The opinion of the court was delivered by: SAND
LEONARD B. SAND, U.S.D.J.
Plaintiffs herein are Condec Corporation, a corporation incorporated under the laws of New York State whose shares are traded on the American Stock Exchange, and two of its wholly owned subsidiaries. Plaintiffs allege that defendant William Farley and other named defendants under his control violated New York's Security Takeover Disclosure Act, N.Y. Bus. Corp. §§ 1600-1614 (McKinney 1982 Supp.), by failing to file a registration statement pursuant to sections 1602 and 1603 of the Act after acquiring control of over 5% of Condec's publicly traded common stock.
Plaintiffs accordingly seek a temporary restraining order and preliminary injunction requiring the immediate filing of a registration statement and enjoining further purchases of Condec stock until the statement is filed. Plaintiffs further ask this Court to order defendants to divest themselves of "all stock purchased in violation of the statute." Plaintiffs' Memorandum at 20.
The procedural history of this application is somewhat unusual and is important to an understanding of the nature of this proceeding. When the parties first appeared before us in the federal court action, 83 CIV. 6932(LBS), it was on an Order to Show Cause why there should not be expedited discovery preliminary to plaintiffs' application for a preliminary injunction based on alleged violations of federal securities laws. The parties were in agreement that such discovery was appropriate. A hearing was scheduled for October 17th, 1983, to deal with the application for injunctive relief. Subsequently, plaintiffs initiated this action in state court, alleging solely violations of the New York Business Corporation Law and an application was made for a temporary restraining order. Defendants removed that case to this Court; a motion for remand has been denied and the two cases have been consolidated for all purposes.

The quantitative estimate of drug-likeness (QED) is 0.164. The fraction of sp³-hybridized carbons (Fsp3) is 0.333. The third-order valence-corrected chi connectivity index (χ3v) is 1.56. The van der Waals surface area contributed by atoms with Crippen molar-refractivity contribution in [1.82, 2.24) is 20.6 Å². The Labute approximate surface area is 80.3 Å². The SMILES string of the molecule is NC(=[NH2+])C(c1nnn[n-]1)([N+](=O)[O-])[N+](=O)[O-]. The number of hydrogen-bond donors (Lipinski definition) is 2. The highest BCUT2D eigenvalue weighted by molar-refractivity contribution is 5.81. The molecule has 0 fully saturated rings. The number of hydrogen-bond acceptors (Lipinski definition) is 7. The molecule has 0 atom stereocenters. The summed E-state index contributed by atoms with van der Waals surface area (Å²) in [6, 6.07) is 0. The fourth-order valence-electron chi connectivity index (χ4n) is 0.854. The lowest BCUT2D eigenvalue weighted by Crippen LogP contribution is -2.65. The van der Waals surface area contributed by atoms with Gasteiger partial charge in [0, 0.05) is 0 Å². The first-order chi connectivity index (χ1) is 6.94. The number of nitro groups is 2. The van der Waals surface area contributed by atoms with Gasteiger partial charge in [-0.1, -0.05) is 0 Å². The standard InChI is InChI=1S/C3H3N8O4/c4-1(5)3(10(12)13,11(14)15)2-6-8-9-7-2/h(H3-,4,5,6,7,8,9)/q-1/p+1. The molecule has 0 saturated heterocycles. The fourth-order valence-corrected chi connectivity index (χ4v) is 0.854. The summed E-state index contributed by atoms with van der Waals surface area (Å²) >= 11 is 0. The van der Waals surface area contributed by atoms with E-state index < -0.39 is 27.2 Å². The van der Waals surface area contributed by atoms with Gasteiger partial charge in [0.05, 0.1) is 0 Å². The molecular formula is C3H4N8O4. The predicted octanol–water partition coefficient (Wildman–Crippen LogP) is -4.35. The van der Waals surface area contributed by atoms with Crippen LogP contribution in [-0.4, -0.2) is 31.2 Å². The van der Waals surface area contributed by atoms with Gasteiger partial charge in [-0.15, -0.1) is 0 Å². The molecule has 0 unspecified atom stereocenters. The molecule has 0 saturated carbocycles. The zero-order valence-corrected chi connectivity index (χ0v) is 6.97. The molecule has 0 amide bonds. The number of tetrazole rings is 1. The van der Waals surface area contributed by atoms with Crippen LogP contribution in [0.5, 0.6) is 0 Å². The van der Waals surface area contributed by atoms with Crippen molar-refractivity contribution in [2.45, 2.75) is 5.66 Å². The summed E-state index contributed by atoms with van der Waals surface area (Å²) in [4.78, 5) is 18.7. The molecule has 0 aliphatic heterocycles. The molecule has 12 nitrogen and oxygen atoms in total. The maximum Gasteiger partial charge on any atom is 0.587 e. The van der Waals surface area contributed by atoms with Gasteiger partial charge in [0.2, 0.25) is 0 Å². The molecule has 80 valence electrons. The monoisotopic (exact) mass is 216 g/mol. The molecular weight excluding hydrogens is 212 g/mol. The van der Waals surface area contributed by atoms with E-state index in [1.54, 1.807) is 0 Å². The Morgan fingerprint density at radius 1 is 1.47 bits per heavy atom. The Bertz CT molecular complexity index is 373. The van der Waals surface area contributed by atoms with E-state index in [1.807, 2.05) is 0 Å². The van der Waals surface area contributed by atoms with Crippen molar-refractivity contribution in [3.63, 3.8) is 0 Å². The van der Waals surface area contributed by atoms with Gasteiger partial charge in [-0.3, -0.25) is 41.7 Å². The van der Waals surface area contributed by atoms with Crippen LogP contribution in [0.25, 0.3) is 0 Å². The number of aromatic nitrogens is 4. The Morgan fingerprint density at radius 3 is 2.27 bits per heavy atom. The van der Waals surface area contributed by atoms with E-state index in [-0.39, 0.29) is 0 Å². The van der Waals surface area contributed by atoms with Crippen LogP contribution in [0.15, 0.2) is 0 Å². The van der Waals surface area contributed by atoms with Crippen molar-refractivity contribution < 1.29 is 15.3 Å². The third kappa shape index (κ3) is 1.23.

For purposes of this proceeding, based only on the alleged violation of New York Business Corporation law, plaintiffs assert that they rely solely upon the facts disclosed in the 13D statement filed by the defendants. We proceed on the basis of the assumption that the 13D statement is true and accurate, and indeed, any contrary contentions based on matters outside the four corners of the 13D should property await the October 17th hearing.
This application then is a renewal of the application for a temporary restraining order which was pending in the state court at the time of the removal. The issue which confronts the Court is whether, assuming the truthfulness of the 13D statement filed, the requirements for temporary injunctive relief on the state law claim have been satisfied, so that the plaintiffs should be granted this relief prior to consideration by the Court on October 17th of the application for a preliminary injunction predicated on the federal law violation.
We assume for the purposes of this application that plaintiffs have standing under the New York statute to assert a private right of action.
We further assume that plaintiffs have demonstrated that they will suffer "irreparable injury" if we do not grant the requested relief.
Passing these threshold considerations, we find, however, that plaintiffs have not established either (1) a likelihood of success on the merits or (2) sufficiently serious questions going to the merits to make a fair ground for litigation and a balance of hardships tipping decidedly in their favor. See Jackson Dairy, Inc. v. H.P. Hood & Sons, Inc., 596 F.2d 70, 72 (2d Cir. 1979).
Thus, we decline to grant the extraordinary relief that plaintiffs seek.
The relevant facts for the purposes of this application are largely undisputed. As revealed by Schedule 13D statements filed with the Securities and Exchange Commission by defendant William Farley and submitted as exhibits by plaintiffs, defendants currently do control over 5% (in fact 8.7%) of Condec common stock. Defendants have not filed a registration statement with the New York Attorney General. We are asked to decide two issues: (1) whether defendants have violated the New York Takeover Disclosure Act and (2) whether the New York Takeover Disclosure Act has been preempted by federal securities law or violates the Commerce Clause of the United States Constitution. Because we find that defendants have not shown a violation of the New York statute, we do not reach the latter issue.
Our decision rests entirely on statutory construction. No relevant case law has been cited to us, nor are we aware of Any. Section 1602 of the New York Security Takeover Disclosure Act provides:
No offeror shall make a takeover bid unless as soon as practicable on the date of commencement of the takeover bid he files with the attorney general at his New York city office and the target company a registration statement containing the information required by section sixteen hundred three of this article.
If defendants' stock purchases constitute a "takeover bid," they are clearly in violation of New York law, because no ...